Often, the first step to defending a site that is susceptible to a certain degree of risk is the design of the outer perimeter. Any ingress point on the perimeter effectively becomes a control hub, since it is there that split-second decisions have to be made every day that can determine the fate of the site and everything connected to it.

Yet it is both easy and all too common for a point of access to end up as the weakest rather than the strongest link in the security chain, with devastating results in terms of costs, lost production and even in some cases of human lives. Worse still is when the entry points are treated as if they were impenetrable, because if disaster does strikes, it will be too late to act. Any remedies will turn out to be too little too late, and will do little to repair the damage done.

Several types of harm and loss may result from a poorly designed entrance point:

  • Catastrophic economic loss caused by:
    • criminal acts
    • damage to the outside and inside of the site
    • petty or large-scale theft
       
  • Illegal entry, rendered possible by:
    • unauthorized access and exit
    • mistakes in the monitoring of persons entering the site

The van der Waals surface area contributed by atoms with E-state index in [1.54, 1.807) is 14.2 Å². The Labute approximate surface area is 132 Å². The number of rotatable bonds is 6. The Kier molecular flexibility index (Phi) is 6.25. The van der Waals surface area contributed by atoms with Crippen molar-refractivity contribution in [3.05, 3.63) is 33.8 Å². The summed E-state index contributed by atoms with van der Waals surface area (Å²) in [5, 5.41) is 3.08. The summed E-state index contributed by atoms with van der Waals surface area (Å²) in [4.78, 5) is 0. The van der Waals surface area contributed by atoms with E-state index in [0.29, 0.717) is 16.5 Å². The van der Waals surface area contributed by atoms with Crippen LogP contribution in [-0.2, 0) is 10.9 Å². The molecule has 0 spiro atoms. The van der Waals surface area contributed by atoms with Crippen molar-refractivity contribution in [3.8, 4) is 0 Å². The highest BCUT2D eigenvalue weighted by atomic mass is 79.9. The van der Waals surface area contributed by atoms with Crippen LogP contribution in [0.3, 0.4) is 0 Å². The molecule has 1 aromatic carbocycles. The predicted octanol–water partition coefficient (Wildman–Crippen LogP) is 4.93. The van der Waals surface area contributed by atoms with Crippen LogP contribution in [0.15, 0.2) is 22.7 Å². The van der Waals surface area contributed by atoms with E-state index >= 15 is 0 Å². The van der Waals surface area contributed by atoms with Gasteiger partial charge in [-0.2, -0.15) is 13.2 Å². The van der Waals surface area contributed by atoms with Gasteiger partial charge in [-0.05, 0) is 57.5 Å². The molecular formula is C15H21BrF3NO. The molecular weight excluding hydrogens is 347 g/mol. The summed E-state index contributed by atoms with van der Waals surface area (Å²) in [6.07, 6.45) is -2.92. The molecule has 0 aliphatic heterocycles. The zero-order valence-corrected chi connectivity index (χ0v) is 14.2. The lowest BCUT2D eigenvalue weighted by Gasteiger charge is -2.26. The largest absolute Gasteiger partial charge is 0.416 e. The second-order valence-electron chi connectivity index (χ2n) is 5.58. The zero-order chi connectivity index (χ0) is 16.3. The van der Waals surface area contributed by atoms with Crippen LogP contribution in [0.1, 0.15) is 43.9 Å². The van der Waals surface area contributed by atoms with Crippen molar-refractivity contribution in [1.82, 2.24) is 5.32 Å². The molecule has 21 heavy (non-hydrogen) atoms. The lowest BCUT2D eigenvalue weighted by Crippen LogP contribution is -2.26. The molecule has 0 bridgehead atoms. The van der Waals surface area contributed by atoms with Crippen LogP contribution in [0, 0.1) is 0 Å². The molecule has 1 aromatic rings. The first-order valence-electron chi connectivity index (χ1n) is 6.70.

• failure to identify internal and external staff
       
  • Loss of life, caused by:
    • terrorist attacks
    • acts of violence
    • criminal action

Dangerous pitfalls await those who are superficial in their approach to security and believe that a bit of technology plus a few  routine checks are enough in themselves to guarantee full protection. Inexperience, even in apparently minor matters, and carelessness in forward planning may eventually result in huge losses.

But it is possible to avoid such pitfalls by taking the following advice into account. When designing the access points for the perimeter around a space or a site, just four basic actions can make all the difference.

 

Carry out a thorough assessment of the current situation

Before embarking on an effort to make changes to the entrance points, a careful evaluation needs to be made of the existing situation. The purpose of a preliminary inspection of this sort is:

 

  • To determine the nature and the seriousness of the risk to which the space in question is exposed, both of which need to be ascertained with as much precision as possible;
  • To predict the sort of traffic expected to pass through the gates or entry points, which entails distinguishing between, for instance, pedestrians, vehicles (e.g. for cleaning, supplies or other authorized purposes) and law enforcement personnel;
  • To catalogue all security devices, any installations erected to protect existing facilities, and identify which control and inspection duties have been assigned to which trusted persons and specialized staff;
  • To map out the bends and straight lines on the routes in the immediate vicinity of the access gates, which will make an appreciable difference to the speed of approach of vehicles;
  • To ascertain the extent of the changes and updates that can be made to existing security systems and decide whether they need to be redesigned from scratch.

 

Pinpoint the weaknesses of the existing security system